For the most part, I’ve managed to conquer my shopping addiction. Sure, I buy random things every now and then, but on a much smaller scale than I did in the past. After nearly 18 months of (mostly) good behavior, sometimes it’s easy to forget how much I’ve really overcome. And other times, I remember all too well that it takes more than a year or two to recover from mistakes, especially financial ones.
Yesterday I was looking at a book on Amazon (and convincing myself I didn’t need to buy it). I decided to look at my account history – you can see every single order you’ve ever placed, which is a pretty cool feature. As I was looking, I thought, I wonder how much money I’ve spent there over the years. I’m kind of a book addict, so I assumed I had spent at least $2,000 since I opened my account.
I went through each year, starting with 1999 when I placed my very first order with Amazon. And I nearly died when I added up the total I’ve spent since then.
My Amazon Spending History
After I finished having a miniature heart attack – $6,000 would nearly pay off my car loan! – I noticed something interesting about the amounts I spent. The four highest spending years I had were 2005, 2006, 2008, and 2009. Guess what was going on in my life during those years?
- 2005: My grandmother died, I graduated from college, and I started graduate school
- 2006: I finished graduate school, found out my husband was having an affair, and filed for bankruptcy
- 2008: I began to crack under the pressure of trying to hold my marriage together
- 2009: I remodeled a house, moved, and got divorced
How funny that the evidence of my emotional spending is right there in black and white. During the four most stressful years of my life, I spent significantly more money than I did during the “calm” years. And that’s only one store that happens to provide a detailed history. What would I see if I could view my history at Old Navy, Walmart, Zappos, Goody’s, and Target? Probably the same pattern, only in larger amounts that would make me want to puke.
You Can Run, But You Can’t Hide!
I can still feel my face flushing as I type this. It is so embarrassing to remember my former self, furiously clicking and shopping and swiping in hopes of distracting myself from what I was going through. I do still own all the books I’ve purchased from Amazon, but it’s not like I look at them every day and say, “Now THAT is what got me through those rough patches!” I don’t credit them with making me who I am today. In fact, I don’t do that with any of the stuff I bought during those years.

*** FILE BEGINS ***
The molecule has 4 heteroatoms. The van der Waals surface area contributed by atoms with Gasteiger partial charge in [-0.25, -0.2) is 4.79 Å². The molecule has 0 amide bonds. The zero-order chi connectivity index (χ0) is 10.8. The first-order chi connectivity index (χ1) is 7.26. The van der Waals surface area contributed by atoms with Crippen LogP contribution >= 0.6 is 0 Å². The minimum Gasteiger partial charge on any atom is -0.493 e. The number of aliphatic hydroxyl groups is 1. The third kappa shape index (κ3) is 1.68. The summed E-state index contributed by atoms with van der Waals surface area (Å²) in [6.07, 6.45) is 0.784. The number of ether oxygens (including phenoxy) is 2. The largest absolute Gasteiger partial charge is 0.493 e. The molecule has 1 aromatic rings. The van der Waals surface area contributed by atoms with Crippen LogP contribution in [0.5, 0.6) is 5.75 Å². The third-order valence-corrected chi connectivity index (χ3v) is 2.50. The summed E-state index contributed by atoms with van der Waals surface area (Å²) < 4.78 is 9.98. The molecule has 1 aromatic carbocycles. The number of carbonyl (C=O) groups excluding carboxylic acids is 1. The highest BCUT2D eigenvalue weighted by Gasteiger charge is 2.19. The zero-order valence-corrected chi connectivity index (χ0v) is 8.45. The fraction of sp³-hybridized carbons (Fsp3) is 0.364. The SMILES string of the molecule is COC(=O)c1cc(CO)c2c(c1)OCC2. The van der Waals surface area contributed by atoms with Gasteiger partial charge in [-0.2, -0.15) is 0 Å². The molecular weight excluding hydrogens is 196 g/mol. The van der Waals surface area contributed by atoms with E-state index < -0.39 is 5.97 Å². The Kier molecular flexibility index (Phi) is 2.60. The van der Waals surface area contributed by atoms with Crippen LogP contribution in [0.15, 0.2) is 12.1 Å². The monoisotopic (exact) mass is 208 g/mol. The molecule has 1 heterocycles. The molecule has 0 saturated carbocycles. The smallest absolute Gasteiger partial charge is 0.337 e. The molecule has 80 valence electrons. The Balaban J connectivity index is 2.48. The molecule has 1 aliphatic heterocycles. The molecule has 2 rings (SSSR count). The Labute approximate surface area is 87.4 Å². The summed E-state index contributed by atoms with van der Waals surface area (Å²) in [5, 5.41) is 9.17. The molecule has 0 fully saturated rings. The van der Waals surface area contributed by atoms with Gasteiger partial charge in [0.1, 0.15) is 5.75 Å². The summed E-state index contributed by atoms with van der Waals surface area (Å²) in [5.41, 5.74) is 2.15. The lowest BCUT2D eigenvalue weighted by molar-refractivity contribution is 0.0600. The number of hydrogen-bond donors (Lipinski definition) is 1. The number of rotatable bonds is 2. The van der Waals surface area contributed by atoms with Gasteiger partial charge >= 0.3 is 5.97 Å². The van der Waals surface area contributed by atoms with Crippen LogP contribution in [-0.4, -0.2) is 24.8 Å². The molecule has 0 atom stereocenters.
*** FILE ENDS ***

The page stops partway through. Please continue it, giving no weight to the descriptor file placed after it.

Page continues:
So why was that stuff so vitally important to me back then? It didn’t contribute to my survival or well-being in any meaningful way. I can’t think of a single reason behind all that spending except attempting to escape. And it didn’t even work – my grandmother is still gone, I’m still recovering from infidelity, and I’m still divorced. I can’t run from my past, financial or otherwise, no matter how much I’d love to sometimes.
My spending history does not tell an accurate story of my life. If an outsider went through my finances, s/he would see a spendaholic. An impulse shopper. An irresponsible dumbass. And while I own all of those aspects of my past, I know I’m more than that, and I was more than that back then.
What Are You Leaving Behind?
Imagine that random people (or even your grandkids!) come across your financial records someday, long after you’re gone. What story will those records tell? Does your spending reflect who you are, or who you want to be someday? Or, like mine, does it make you seem like someone you’d rather not be?
I said a long time ago that you can’t erase bad memories. Not with time, not with money. What you can do, though, is create good memories to pile up on top of the bad ones. Eventually, the bad memories are squished under all the positive things you’ve done, and the positives win.
No matter how many mistakes you’ve made, there’s still time to recover. Changing your financial habits NOW can result in a spending history that doesn’t make you cringe, and a lifestyle that revolves around the important things – your relationships with people you care about, not how much junk you can buy. It’s those relationships that will sustain you during a crisis, whether or not you’re able to see that at the time.
If someone looked at your spending right now, would their assumptions about you fit who you really are? If not, what needs to change so that your finances more accurately reflect YOU and your values?